Wednesday, April 17, 2013

Springo Ringo

Yesterday, I twitched a Ring Ouzel with (the kind and generous lift-offering) John Saunders (who took this photo) near Ailsworth. It was found by Matt Webb on his birthday cycle marathon bird trip and reported initially as a plain female. I've never seen a Ringo with such as poorly marked breast band, and to me it looks like a second-calendar year bird (ie first-winter/summer) rather than a clear female. It is also quite blackish and has nice silvery wings which possibly point to it being a young male rather than a young female. Incidentally, in the original uncropped photo there were 3 Wheatears, and in the field where the ouzel was there were at least 17 Wheatears!

Monday, April 15, 2013

From the Archives... No. 29

Sawfly larvae from 2005

Saturday, April 13, 2013

Fiery-crested Firecrest

Found today near Haddon, by Andrew Gardener

Black-necked Grebe, foggy record shots

Tuesday, April 09, 2013

Flying Water Pipit

One of at least three Water Pipits near the central drove of the Nene Washes RSPB over the weekend. Note how this bird is in a very nice spring plumage, and even though it is a ropey flight shot, you can see the bold white supercilium, the pinkish flush to the unstreaked breast and clean whitish belly and flanks and the unstreaked greyish back and even the two clean wing bars.

Digiscoped Blue Tit

Merlin sex mystery

I watched this Merlin on the Nene Washes on Saturday (6 April). When I saw it in flight, I thought it was a brown bird, but it perched on the damp grass and revealed itself to be blue-grey with red-brown fringes. Aha, thought I, this is the fringing on a young male, which would have hatched last year. Now, I'm not so sure.
One of my digiscoped photographs shows the outrspread wings and tail, confirming the golden fringed feathering and barring and the barred, rather worn tail. I put it up on Twitter as a sort of bird quiz and Katie Fuller was first to repsond that the bird was a young male Merlin, from last year's brood. She also sent me a link to a paper by Blasco-Zumeta & Heinze about Merlin ID. Intriguingly, this paper contains some photos in the hand of a Merlin labelled as a male-like female (which I had never heard of before). I took the liberty of taking some screengrabs of the pdf to embed here, so you can see what the male-like female Merlin looks like.
You can see a strong resemblance between the male-like female (top right) and the Nene Washes bird, including the rather odd blotchy underpart pattern; the overall blue-grey upperparts with browner fringing all over and no clear areas of truly adult male like blue grey (unlike the juvenile male in the centre photo). Even the central tail pattern (seen in the flight shot; though it may be the eye of faith) looks more like female than the male.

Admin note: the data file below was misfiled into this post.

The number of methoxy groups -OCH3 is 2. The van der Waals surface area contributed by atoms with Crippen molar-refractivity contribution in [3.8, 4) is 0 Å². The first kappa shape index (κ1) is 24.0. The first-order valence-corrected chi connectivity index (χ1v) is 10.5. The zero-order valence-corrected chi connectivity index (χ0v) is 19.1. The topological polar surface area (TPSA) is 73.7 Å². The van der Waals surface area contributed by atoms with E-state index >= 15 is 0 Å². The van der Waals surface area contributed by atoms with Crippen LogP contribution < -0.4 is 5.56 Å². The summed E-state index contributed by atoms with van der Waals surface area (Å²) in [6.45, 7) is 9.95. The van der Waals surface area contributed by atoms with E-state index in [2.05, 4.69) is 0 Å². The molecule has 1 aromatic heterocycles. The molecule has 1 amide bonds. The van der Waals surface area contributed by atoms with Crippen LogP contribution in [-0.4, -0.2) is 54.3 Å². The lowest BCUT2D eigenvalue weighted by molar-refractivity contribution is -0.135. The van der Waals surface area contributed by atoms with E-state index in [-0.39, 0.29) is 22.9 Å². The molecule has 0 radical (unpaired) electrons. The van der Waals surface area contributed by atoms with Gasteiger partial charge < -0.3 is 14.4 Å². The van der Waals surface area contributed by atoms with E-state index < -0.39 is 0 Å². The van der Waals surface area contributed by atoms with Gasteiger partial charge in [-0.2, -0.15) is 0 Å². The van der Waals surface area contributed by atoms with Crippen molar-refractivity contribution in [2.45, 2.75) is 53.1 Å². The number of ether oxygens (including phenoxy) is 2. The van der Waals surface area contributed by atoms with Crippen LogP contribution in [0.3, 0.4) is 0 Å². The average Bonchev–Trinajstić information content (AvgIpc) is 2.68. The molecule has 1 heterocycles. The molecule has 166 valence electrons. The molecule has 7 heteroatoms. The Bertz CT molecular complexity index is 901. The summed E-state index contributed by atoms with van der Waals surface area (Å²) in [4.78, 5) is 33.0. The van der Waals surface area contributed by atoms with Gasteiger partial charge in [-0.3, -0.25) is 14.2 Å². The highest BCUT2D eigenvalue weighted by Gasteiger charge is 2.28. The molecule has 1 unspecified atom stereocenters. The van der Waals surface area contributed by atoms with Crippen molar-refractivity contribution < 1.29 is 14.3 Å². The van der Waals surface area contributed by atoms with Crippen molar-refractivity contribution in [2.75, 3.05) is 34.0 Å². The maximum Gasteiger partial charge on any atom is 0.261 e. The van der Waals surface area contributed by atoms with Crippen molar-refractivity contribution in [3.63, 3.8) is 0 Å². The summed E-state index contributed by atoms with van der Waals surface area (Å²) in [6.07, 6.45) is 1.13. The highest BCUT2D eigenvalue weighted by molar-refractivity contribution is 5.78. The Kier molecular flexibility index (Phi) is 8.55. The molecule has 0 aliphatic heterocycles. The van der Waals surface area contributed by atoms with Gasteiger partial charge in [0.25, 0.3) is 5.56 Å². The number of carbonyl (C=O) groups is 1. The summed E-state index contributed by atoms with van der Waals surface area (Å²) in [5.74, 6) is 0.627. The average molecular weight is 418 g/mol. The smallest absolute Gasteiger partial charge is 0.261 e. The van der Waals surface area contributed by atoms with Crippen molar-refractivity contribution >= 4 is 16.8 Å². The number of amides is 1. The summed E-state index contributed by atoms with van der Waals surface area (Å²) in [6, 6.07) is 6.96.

Again in these photos, from a differnt angle, the Nene Washes bird seems to most closely resemble the male-like female shown.
Finally, I repeat the flying shot, so you can compare the wing pattern with the spread wings above.
Until yesterday, I had never heard of male-like female Merlins, but now I wonder if that is what I took to be a young male on Saturday. What do you think?

Saturday, April 06, 2013

Tuesday, April 02, 2013

Redwings in horse manure

Barn Owl, Deeping High Bank

Last week in March, 2008, I was on 125 (inc 17 'elites'). Year total: 189 (my record total)
Last week in March, 2009, I was on 131 (inc 22 'elites'). Year total: 187
Last week in March, 2010, I was on 126 (inc 15 'elites'). Year total: 177
Last week in March, 2011, I was on 130 (inc 18 'elites'). Year total: 182
Last week in March, 2012, I was on 134 (inc 21*(22) 'elites'). Year total: 183
Last week in March, 2013, I am on 128 (inc 20*(21) 'elites'). Year total: ??
 * () Modern counting with Smew as an 'elite'

Here is the traditional state of my personal PBC (Peterborough Bird Club area) year list summary, as of the end March.
Highlights of what feels like quite a productive first three months (despite awful weather), include a self-found Great White Egret, a Hawfinch for the first time since 2009, multiple Brent Geese, and an early Sandwich Tern (only the fourth time I've recorded this species), plus the sheer abundance of Waxwings. Though the overall total is relatively weak, the number of 'elite' species – species which are very scarce and unreliable annually – is good, and that is what really matters.